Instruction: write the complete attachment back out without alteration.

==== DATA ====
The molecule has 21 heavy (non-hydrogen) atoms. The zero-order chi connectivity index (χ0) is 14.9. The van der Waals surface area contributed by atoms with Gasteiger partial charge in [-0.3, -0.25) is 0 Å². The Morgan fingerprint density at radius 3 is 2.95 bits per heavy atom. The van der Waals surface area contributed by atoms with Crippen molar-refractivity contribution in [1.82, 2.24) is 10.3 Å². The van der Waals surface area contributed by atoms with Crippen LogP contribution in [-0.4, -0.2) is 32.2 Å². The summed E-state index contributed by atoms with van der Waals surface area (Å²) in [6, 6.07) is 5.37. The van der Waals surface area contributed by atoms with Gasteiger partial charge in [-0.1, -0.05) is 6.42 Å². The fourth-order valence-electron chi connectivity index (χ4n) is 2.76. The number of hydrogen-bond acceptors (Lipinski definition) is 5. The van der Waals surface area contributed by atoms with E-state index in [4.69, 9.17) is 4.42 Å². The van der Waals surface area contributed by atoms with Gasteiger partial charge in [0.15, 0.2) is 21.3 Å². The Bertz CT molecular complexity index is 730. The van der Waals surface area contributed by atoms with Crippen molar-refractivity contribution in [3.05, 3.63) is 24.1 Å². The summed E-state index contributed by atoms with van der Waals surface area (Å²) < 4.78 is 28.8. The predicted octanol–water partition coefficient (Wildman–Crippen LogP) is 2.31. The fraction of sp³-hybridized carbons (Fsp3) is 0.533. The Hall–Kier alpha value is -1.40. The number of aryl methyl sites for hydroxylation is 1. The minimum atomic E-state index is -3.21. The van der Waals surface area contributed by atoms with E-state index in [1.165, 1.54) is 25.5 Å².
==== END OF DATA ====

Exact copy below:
The molecule has 21 heavy (non-hydrogen) atoms. The zero-order chi connectivity index (χ0) is 14.9. The van der Waals surface area contributed by atoms with Gasteiger partial charge in [-0.3, -0.25) is 0 Å². The Morgan fingerprint density at radius 3 is 2.95 bits per heavy atom. The van der Waals surface area contributed by atoms with Crippen molar-refractivity contribution in [1.82, 2.24) is 10.3 Å². The van der Waals surface area contributed by atoms with Crippen LogP contribution in [-0.4, -0.2) is 32.2 Å². The summed E-state index contributed by atoms with van der Waals surface area (Å²) in [6, 6.07) is 5.37. The van der Waals surface area contributed by atoms with Gasteiger partial charge in [-0.1, -0.05) is 6.42 Å². The fourth-order valence-electron chi connectivity index (χ4n) is 2.76. The number of hydrogen-bond acceptors (Lipinski definition) is 5. The van der Waals surface area contributed by atoms with E-state index in [4.69, 9.17) is 4.42 Å². The van der Waals surface area contributed by atoms with Gasteiger partial charge in [0.15, 0.2) is 21.3 Å². The Bertz CT molecular complexity index is 730. The van der Waals surface area contributed by atoms with Crippen molar-refractivity contribution in [3.05, 3.63) is 24.1 Å². The summed E-state index contributed by atoms with van der Waals surface area (Å²) < 4.78 is 28.8. The predicted octanol–water partition coefficient (Wildman–Crippen LogP) is 2.31. The fraction of sp³-hybridized carbons (Fsp3) is 0.533. The Hall–Kier alpha value is -1.40. The number of aryl methyl sites for hydroxylation is 1. The minimum atomic E-state index is -3.21. The van der Waals surface area contributed by atoms with E-state index in [1.165, 1.54) is 25.5 Å².